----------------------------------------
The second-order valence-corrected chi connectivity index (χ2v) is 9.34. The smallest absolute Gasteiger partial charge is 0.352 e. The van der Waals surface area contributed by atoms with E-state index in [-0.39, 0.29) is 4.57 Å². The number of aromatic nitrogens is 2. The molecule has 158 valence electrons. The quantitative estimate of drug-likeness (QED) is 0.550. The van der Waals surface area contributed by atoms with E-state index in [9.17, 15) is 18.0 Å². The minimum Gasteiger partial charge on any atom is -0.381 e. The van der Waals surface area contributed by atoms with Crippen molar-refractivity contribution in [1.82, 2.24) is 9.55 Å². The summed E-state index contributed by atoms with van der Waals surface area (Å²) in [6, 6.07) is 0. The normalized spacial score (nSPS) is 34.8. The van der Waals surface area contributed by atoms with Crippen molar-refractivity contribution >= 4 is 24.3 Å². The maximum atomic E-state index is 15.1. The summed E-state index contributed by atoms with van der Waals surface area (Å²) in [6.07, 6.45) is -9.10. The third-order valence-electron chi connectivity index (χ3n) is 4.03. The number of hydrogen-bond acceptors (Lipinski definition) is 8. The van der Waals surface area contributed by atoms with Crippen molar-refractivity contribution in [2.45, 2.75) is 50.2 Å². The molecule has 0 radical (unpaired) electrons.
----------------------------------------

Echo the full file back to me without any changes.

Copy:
The second-order valence-corrected chi connectivity index (χ2v) is 9.34. The smallest absolute Gasteiger partial charge is 0.352 e. The van der Waals surface area contributed by atoms with E-state index in [-0.39, 0.29) is 4.57 Å². The number of aromatic nitrogens is 2. The molecule has 158 valence electrons. The quantitative estimate of drug-likeness (QED) is 0.550. The van der Waals surface area contributed by atoms with E-state index in [9.17, 15) is 18.0 Å². The minimum Gasteiger partial charge on any atom is -0.381 e. The van der Waals surface area contributed by atoms with Crippen molar-refractivity contribution in [1.82, 2.24) is 9.55 Å². The summed E-state index contributed by atoms with van der Waals surface area (Å²) in [6, 6.07) is 0. The normalized spacial score (nSPS) is 34.8. The van der Waals surface area contributed by atoms with Crippen molar-refractivity contribution >= 4 is 24.3 Å². The maximum atomic E-state index is 15.1. The summed E-state index contributed by atoms with van der Waals surface area (Å²) in [6.07, 6.45) is -9.10. The third-order valence-electron chi connectivity index (χ3n) is 4.03. The number of hydrogen-bond acceptors (Lipinski definition) is 8. The van der Waals surface area contributed by atoms with Crippen molar-refractivity contribution in [2.45, 2.75) is 50.2 Å². The molecule has 0 radical (unpaired) electrons.